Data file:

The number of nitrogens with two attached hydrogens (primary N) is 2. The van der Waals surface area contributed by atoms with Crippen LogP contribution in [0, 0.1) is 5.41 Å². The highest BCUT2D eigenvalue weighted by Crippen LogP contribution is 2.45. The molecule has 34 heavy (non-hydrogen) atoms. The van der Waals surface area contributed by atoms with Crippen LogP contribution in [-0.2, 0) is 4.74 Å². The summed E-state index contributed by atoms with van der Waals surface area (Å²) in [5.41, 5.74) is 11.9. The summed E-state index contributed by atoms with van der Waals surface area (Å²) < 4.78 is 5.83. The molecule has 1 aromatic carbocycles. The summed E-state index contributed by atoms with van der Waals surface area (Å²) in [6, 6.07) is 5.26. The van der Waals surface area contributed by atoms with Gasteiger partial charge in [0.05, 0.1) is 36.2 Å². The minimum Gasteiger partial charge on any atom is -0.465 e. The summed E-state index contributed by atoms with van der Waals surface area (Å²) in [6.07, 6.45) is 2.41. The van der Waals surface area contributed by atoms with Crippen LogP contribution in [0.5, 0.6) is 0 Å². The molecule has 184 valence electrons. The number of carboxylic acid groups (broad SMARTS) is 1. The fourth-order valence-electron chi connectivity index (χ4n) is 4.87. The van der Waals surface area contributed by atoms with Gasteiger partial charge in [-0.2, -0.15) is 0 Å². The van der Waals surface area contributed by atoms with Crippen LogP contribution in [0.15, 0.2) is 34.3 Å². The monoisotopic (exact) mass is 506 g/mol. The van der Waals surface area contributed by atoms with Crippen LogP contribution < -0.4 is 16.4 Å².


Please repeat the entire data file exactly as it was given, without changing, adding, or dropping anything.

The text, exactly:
The number of nitrogens with two attached hydrogens (primary N) is 2. The van der Waals surface area contributed by atoms with Crippen LogP contribution in [0, 0.1) is 5.41 Å². The highest BCUT2D eigenvalue weighted by Crippen LogP contribution is 2.45. The molecule has 34 heavy (non-hydrogen) atoms. The van der Waals surface area contributed by atoms with Crippen LogP contribution in [-0.2, 0) is 4.74 Å². The summed E-state index contributed by atoms with van der Waals surface area (Å²) in [5.41, 5.74) is 11.9. The summed E-state index contributed by atoms with van der Waals surface area (Å²) < 4.78 is 5.83. The molecule has 1 aromatic carbocycles. The summed E-state index contributed by atoms with van der Waals surface area (Å²) in [6, 6.07) is 5.26. The van der Waals surface area contributed by atoms with Gasteiger partial charge in [0.05, 0.1) is 36.2 Å². The minimum Gasteiger partial charge on any atom is -0.465 e. The summed E-state index contributed by atoms with van der Waals surface area (Å²) in [6.07, 6.45) is 2.41. The van der Waals surface area contributed by atoms with Crippen LogP contribution in [0.5, 0.6) is 0 Å². The molecule has 184 valence electrons. The number of carboxylic acid groups (broad SMARTS) is 1. The fourth-order valence-electron chi connectivity index (χ4n) is 4.87. The van der Waals surface area contributed by atoms with Gasteiger partial charge in [-0.2, -0.15) is 0 Å². The van der Waals surface area contributed by atoms with Crippen LogP contribution in [0.15, 0.2) is 34.3 Å². The monoisotopic (exact) mass is 506 g/mol. The van der Waals surface area contributed by atoms with Crippen LogP contribution < -0.4 is 16.4 Å².